A few of these thriving enterprises include Rolls Royce, BWXT, the Canadian Canoe Museum, Fairlife, and Peterborough Airport (CYPQ). The airport is implementing an Airport Master Plan Update that will take into account developing market trends and act as a visionary roadmap for the next 15 years, highlighting prospective commercial opportunities to boost the total economic and social value it brings to the region.
Prior to COVID, Peterborough & the Kawarthas Economic Development (PKED) had created an economic development strategy for 2020 to 2024, labelling it Future Ready to address the region’s ability to adapt to world economic forces disrupted by technology and demographic shifts.
“We focussed on four key objectives: promoting for investment, entrepreneurship, leveraging the region’s urban and rural assets, and ensuring the right education systems were in place to create that talent line for the future,” explains Rhonda Keenan, President & CEO, Peterborough & the Kawarthas Economic Development. “It was focused on innovation and sustainability and was ready to kick off in 2020. And then of course COVID happened, and it blew up everything.”
While the entire world was seriously impacted by the COVID-19 pandemic, tourism and hospitality are still rebuilding slowly after several years of travel restrictions not only around the world, but within the province of Ontario. To address the effects brought on by the pandemic, the 2020–2024 Future Ready plan was modified to adapt to the new realities. “We also looked at how businesses were affected,” Keenan says. “I think every business was impacted, each in a completely different way, and uniquely for each sector.”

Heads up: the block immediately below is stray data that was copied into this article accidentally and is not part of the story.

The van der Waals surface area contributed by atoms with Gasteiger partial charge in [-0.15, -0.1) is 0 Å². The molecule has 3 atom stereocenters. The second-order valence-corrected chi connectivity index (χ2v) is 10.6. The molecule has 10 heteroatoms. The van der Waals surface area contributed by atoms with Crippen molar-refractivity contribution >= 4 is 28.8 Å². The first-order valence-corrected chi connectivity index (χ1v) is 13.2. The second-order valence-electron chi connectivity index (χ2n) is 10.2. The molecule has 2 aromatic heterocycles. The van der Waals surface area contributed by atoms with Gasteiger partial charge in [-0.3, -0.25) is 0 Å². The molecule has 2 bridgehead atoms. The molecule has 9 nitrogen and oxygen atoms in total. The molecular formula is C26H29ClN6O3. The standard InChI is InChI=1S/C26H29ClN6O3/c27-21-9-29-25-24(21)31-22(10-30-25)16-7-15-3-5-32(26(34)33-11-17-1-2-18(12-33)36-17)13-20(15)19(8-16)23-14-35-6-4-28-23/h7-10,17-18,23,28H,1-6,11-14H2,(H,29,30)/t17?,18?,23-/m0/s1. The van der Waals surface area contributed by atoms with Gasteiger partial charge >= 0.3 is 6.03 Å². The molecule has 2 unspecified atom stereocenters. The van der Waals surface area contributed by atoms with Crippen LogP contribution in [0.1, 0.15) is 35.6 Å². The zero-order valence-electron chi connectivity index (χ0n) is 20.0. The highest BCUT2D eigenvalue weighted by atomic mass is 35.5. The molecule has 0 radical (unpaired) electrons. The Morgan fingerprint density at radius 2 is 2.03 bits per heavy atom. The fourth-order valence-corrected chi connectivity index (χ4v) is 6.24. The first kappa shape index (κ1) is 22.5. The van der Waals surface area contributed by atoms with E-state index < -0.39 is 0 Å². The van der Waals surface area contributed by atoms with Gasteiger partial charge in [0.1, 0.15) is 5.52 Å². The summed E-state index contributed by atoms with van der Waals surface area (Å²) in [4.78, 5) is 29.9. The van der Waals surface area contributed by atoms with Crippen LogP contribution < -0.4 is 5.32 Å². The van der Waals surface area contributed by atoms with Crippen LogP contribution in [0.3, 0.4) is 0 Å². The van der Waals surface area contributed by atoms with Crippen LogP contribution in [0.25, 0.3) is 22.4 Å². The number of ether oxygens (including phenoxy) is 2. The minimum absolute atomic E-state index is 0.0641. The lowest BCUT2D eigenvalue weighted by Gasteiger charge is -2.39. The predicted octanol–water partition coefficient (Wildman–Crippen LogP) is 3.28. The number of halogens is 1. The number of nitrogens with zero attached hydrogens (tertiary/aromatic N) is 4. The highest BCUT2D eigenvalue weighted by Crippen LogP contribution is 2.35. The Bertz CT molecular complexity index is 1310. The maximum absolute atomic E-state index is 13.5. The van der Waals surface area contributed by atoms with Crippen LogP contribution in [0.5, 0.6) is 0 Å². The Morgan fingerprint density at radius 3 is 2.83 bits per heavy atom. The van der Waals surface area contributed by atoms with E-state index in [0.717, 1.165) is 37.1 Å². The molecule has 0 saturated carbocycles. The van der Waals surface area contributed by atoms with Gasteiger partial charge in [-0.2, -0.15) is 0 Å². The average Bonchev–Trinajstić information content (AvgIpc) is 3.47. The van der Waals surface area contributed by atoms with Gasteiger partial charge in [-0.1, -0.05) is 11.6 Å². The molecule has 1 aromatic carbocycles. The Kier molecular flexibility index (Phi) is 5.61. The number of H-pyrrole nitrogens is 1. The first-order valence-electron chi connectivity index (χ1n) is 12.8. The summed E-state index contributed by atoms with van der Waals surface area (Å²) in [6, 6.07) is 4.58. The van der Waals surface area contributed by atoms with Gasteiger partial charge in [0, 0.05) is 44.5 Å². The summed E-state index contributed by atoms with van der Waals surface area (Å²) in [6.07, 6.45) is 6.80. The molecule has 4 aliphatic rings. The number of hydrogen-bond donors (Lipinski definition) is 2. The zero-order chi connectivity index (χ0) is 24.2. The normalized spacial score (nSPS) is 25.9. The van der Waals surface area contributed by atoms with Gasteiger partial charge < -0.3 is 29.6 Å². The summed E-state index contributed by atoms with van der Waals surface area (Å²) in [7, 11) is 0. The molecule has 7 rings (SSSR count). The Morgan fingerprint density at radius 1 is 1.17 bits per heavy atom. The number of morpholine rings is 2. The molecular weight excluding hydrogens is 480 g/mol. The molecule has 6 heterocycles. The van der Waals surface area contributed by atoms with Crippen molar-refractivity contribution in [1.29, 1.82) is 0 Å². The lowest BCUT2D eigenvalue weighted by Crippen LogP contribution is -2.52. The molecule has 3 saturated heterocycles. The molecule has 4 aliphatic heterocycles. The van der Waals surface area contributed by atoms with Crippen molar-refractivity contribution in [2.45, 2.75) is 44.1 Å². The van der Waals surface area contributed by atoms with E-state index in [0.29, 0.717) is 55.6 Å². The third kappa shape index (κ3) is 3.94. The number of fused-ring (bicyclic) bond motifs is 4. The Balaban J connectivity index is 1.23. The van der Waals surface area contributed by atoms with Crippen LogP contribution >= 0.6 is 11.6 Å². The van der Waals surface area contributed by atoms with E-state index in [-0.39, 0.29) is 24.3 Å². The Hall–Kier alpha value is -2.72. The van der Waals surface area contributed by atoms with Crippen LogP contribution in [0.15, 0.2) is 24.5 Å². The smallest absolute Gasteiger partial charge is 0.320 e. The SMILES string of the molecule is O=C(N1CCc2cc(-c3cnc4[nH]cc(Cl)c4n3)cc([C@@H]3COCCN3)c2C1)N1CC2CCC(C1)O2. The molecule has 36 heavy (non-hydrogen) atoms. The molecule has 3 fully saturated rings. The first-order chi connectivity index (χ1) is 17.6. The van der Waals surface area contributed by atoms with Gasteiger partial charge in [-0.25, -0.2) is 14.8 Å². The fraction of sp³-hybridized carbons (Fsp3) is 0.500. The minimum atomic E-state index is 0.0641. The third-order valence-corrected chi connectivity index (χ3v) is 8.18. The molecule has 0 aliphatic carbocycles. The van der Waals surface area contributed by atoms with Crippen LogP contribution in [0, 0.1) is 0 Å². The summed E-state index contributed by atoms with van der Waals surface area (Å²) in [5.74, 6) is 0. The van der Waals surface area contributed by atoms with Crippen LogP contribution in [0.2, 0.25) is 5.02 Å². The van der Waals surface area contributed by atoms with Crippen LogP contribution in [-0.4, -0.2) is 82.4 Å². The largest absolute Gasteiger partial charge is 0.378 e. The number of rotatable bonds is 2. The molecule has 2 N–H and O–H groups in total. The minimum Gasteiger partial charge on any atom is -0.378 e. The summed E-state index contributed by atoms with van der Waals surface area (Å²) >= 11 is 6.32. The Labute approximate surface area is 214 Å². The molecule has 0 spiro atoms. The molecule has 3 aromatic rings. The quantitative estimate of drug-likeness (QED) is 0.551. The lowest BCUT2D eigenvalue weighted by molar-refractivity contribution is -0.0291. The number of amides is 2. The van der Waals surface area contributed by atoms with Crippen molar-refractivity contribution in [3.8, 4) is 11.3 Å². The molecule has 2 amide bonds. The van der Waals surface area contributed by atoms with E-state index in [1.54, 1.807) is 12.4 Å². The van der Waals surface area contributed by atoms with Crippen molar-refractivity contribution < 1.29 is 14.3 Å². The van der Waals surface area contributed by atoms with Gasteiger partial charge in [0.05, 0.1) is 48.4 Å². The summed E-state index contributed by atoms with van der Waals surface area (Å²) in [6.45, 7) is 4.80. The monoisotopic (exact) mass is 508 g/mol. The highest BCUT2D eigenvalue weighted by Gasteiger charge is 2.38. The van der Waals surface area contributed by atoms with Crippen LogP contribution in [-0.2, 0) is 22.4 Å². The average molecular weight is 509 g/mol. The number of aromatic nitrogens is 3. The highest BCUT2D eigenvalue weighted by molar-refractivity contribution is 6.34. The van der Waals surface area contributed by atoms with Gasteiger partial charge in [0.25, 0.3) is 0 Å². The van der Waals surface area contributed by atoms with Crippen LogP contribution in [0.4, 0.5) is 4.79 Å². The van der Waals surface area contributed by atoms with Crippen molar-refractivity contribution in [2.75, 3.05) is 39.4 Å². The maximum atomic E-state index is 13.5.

The PKED board wanted to revisit the Future Ready plan with a COVID lens on it, Keenan adds, and was pleased to see the initial plan stood the test of time, addressing adaptation and flexibility, and ensuring the area was focussed on sustainability as well as innovation. The plan was built around disruption. “I think that really stood out during COVID. We were doing the right things to support our businesses.”